solaris 10 and windows x64 dual boot redux

Discussion in 'Windows 64bit' started by woland, Mar 7, 2006.

  1. woland

    woland Guest

    A question regarding previous posts on this, and sorry if I missed
    anything: would it be better to use the windows x64 boot manager or
    grubs(?) that comes with Solaris 10, when dual booting these two
    systems?

    I've dual booted linux and win before, but I've never done it with
    solaris, and this will be the first go with solaris for me. I hate
    messing up my MBR, which I've done before with LILO (I'm not sure
    exactly what I did to achieve this). So, any help is welcome.

    woland
     
    woland, Mar 7, 2006
    #1
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  2. You don't have a choice. The MS boot manager will not let you choose
    anything but MS OS types. You can use a third party boot manager if you wish
    (I usually do on machines I boot across to both UNIX and Windows) or you can
    install Windows, then install Solaris. I like to create my partitions
    first - creating multiple primary partitions and leaving the first one for
    UNIX (some of them didn't like not being in the first 1024 cylinders, at
    least in the old days), and then installing Windows onto the second one.
    This requires partitioning software that allows you to create multiple
    primary partitions. Another way around this is a bios that allows you to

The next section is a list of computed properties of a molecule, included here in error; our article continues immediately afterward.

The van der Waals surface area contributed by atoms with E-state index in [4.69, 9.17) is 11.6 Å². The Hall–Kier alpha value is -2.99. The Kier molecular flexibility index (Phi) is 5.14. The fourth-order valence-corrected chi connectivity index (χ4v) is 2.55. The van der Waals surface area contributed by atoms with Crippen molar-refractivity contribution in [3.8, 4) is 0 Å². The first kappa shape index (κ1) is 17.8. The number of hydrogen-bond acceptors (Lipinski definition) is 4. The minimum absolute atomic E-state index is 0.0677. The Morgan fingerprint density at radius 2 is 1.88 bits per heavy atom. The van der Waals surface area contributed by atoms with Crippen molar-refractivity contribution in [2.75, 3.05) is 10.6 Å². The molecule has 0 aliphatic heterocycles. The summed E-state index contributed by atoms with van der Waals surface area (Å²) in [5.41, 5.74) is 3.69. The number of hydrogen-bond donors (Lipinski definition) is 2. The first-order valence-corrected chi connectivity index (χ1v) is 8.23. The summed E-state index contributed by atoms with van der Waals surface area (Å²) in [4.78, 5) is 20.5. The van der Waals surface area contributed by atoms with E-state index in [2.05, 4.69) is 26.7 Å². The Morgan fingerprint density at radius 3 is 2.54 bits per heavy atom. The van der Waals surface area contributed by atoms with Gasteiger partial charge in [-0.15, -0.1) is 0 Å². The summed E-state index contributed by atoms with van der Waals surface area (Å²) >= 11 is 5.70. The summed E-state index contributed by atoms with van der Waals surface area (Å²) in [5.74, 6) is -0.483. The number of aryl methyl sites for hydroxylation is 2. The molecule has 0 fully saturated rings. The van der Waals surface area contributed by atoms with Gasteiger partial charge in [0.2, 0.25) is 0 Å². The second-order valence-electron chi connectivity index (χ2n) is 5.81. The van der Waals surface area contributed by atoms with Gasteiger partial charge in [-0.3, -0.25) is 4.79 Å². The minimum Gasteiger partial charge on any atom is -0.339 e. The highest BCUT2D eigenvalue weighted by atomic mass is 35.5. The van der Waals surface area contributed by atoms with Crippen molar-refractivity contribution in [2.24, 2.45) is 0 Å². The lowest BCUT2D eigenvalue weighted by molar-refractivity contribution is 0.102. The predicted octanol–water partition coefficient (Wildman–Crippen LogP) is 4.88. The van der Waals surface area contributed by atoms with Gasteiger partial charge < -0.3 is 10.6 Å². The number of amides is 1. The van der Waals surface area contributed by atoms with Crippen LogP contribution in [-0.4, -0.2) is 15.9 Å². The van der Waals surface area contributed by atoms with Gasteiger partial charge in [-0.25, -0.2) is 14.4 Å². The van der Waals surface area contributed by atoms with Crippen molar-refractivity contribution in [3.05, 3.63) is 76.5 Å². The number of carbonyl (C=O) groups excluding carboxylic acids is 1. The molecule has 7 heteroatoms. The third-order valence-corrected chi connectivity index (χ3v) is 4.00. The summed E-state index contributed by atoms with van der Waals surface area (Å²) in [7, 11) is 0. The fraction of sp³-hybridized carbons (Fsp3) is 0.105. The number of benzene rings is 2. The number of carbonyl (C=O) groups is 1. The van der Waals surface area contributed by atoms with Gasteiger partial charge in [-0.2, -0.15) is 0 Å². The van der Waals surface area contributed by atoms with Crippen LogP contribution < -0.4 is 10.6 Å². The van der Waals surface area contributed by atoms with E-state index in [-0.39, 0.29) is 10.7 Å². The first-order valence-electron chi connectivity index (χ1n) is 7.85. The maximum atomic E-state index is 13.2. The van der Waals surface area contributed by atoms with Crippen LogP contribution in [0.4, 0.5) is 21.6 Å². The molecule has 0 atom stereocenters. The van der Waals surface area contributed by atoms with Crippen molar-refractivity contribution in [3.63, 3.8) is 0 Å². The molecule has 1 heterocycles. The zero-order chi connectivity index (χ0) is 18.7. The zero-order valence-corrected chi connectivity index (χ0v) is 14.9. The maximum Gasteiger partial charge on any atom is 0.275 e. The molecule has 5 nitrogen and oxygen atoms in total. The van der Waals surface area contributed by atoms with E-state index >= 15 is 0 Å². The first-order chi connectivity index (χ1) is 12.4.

change the order of hard drives. IAC, Solaris should have a way to boot over
    to Windows, though I don't have any familiarity with it, I confess.
     
    Charlie Russel - MVP, Mar 7, 2006
    #2
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  3. This might be useful for some possibilities:
    http://michael.gasperi.priv.at/documents/solaris-9-dual-boot-with-windows-xp

    Tom
    MSMVP
    Windows Shell/User


    |A question regarding previous posts on this, and sorry if I missed
    | anything: would it be better to use the windows x64 boot manager or
    | grubs(?) that comes with Solaris 10, when dual booting these two
    | systems?
    |
    | I've dual booted linux and win before, but I've never done it with
    | solaris, and this will be the first go with solaris for me. I hate
    | messing up my MBR, which I've done before with LILO (I'm not sure
    | exactly what I did to achieve this). So, any help is welcome.
    |
    | woland
    |
     
    Thomas Ferguson, Mar 7, 2006
    #3
  4. We are all limited by what we like, once the only other loader I knew about
    was LILO - now, there seem to be wide concent that GRUB is a more modern
    job. If you find that is the way to go - here is where you can get the GRUB
    manual (some 85 pages of all the gory details in PDF). Should keep you on
    the 'straight and narrow'.


    Tony. . .
     
    Tony Sperling, Mar 7, 2006
    #4
  5. Tony Sperling, Mar 7, 2006
    #5
  6. woland

    jacob navia Guest

    woland a écrit :
    I have windows server 64 bits coexisting peacefully with linux
    mandrake 64 bits, windows server 2003 (32 bits) windows xp (32 bits)
    and some others

    The BEST solution I have found so far is having each OS in a separate
    disk, and having the boot menu letting me choose which OS I want
    to drive by choosing the boot disk.

    I leave the default OS in the IDE1 disk, that boots windows 2003 64 bits.
    When I need linux for some customer request I press F11 at boot and
    I boot from lilo in the second SATA disk, that allows me to boot